Well, if I understand you correctly, you are hinting at the role that formal systems play in terms of truth.
I'm actually trying to get at something far simpler. For instance, the question "who was the President of the United States in the year 2,000?" has, by any definition, only one true answer which is knowable by anyone who can understand the question. It is ironic to have all those debates on truth when we deal with it on a daily basis.
The scientific methodologies aren't a pure formal system, but they are much more formal than casual discussion, and we use the methodologies of these formal enterprises to determine what is 'true'.
No, science has nothing to do with truth in principle. You can have true science and false science. In fact, science's power would be severely diminished if we weren't able to produce more false science than true science.
My view is that 'truth' must be treated as if it exists, but whether it actually exists (at least in any form that we would recognize) is another matter. The way the world actually is (ding an sich) does not appear to allow for trivialism (i.e., all contradictions are true), but it might allow for the non-existence of truth in terms of every so-called truth is just a useful approximation.
You are talking about something entirely different. There are no truths "in" the world, there are only truths "about" the world. Until someone opens their mouth and try to communicate an idea, the concept of truth has no application.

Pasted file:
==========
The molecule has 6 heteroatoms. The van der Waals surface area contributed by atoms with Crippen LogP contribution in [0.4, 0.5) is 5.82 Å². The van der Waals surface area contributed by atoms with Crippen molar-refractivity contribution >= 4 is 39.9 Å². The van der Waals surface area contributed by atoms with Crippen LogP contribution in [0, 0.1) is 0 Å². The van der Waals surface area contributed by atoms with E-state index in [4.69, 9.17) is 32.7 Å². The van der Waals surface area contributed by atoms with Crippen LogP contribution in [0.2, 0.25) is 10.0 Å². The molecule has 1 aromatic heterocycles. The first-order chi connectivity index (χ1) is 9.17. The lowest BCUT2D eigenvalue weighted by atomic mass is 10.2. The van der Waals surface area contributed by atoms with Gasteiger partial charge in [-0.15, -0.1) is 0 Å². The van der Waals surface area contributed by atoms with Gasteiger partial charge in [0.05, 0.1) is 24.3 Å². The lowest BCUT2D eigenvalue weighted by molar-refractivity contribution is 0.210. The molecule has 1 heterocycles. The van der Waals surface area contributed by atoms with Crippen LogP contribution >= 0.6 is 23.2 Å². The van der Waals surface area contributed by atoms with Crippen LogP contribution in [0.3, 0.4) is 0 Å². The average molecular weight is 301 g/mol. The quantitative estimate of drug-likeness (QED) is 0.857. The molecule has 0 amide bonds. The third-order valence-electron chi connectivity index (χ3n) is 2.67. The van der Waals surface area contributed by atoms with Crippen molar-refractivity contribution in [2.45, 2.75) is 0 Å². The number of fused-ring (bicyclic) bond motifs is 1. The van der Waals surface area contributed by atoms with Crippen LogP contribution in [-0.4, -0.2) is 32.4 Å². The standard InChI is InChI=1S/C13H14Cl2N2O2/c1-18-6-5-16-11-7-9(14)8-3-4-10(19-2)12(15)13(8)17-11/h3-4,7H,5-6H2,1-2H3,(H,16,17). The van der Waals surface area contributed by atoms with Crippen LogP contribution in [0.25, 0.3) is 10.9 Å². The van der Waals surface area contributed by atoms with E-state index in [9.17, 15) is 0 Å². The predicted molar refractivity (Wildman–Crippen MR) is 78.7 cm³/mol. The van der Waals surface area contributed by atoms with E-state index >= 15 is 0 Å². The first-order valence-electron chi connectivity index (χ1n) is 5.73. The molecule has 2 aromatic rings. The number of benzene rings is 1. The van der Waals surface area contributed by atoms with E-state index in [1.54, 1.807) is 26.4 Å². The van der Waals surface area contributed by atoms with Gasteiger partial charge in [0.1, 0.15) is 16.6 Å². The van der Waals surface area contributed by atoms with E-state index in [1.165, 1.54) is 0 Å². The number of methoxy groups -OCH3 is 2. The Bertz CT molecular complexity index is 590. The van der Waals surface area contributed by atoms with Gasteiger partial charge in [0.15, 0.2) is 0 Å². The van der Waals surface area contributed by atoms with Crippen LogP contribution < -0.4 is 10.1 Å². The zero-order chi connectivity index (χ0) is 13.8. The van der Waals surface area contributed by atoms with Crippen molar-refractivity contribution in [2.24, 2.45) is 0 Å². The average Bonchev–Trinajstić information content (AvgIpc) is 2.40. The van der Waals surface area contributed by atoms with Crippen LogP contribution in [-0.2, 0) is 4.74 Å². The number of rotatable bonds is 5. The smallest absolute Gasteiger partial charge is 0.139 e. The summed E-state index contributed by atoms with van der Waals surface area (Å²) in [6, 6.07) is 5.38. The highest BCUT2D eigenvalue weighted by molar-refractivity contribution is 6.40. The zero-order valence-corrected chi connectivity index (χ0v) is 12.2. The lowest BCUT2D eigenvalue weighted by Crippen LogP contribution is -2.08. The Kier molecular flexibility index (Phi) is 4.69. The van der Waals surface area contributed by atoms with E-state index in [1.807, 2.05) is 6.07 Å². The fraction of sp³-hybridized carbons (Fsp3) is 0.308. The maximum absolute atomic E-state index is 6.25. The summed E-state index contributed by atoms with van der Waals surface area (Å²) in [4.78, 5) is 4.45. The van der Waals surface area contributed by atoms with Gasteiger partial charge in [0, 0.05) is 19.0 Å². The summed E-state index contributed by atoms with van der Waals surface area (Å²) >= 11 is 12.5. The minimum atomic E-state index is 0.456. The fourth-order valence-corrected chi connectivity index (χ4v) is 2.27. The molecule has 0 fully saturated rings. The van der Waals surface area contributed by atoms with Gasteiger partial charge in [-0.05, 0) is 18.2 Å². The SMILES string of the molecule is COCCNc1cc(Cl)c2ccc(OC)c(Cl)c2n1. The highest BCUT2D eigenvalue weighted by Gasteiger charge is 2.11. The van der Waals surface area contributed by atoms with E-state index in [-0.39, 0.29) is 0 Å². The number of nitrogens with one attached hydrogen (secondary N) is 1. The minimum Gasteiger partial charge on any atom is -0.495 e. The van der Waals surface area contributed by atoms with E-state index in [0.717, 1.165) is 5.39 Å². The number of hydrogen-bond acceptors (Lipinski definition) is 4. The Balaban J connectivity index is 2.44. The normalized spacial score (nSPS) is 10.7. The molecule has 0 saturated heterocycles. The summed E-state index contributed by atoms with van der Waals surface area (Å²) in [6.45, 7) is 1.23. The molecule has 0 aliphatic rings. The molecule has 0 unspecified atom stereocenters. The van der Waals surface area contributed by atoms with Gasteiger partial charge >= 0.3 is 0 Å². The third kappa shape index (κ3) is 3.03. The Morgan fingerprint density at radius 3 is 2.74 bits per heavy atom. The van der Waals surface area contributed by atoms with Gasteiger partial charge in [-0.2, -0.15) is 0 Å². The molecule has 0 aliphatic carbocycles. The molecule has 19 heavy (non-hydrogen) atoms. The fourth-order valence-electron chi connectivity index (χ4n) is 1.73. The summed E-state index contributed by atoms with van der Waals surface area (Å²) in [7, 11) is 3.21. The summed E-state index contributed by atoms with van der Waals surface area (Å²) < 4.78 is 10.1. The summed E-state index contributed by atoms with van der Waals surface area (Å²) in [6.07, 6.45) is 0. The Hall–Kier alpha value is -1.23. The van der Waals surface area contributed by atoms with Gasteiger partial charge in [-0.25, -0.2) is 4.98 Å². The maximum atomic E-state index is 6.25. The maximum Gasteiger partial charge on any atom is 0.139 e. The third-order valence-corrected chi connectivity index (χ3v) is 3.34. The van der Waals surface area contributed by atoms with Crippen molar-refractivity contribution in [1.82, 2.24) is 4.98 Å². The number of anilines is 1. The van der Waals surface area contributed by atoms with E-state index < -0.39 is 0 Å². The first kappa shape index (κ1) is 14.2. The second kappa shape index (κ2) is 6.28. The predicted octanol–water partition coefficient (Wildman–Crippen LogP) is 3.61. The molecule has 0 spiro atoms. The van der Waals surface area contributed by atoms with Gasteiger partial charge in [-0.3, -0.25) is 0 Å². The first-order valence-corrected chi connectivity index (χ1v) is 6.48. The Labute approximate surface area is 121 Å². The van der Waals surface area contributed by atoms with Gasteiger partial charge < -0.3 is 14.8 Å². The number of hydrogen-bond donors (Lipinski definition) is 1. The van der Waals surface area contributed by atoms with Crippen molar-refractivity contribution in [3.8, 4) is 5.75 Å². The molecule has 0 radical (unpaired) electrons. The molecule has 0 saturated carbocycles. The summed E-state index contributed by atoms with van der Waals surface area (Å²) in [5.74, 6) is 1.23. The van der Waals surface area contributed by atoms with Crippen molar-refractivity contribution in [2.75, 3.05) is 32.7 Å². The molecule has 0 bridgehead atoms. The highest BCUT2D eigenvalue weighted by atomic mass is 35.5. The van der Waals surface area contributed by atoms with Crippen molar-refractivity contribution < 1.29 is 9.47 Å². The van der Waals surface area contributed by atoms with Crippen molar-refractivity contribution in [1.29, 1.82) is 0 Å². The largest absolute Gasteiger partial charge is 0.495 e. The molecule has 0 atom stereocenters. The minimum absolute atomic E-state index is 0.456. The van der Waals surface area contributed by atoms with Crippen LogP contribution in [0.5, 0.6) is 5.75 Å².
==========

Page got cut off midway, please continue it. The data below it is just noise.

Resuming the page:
there might not exist one correct and final conceptual scheme Cx such that there is one final truth to the world. Change the conceptual scheme C1 to C2, and the 'facts' of P and not P change. This doesn't imply trivialism. For particular conceptual schemes (or a particular set of rules, as you said), the 'truth' is different.
What you are saying can be interpreted as this: a true statement in one language may be false when translated to another language. But if you take my definition of truth, your proposition becomes a non-sequitur, as only true ideas can be communicated. If a statement may be false upon translation, that means it is not true even in the original, it only appeared to be true. It was an illusion.
I'm not a proponent of (T2), but I allow for the possibility.
The trick is to come up with a definition of truth that makes T2 impossible. Admitting the possibility of T2, even if just in principle, is equivalent to saying truth does not exist. As I said before, "truth does not exist" is not a valid proposition in any language, formal system, conceptual scheme. Notice there's a difference between truth not existing and our not being able to say such a thing. For instance, I can conceive of a world in which I cannot make any assertions, but I cannot, at any time, assert that I'm not able to make assertions.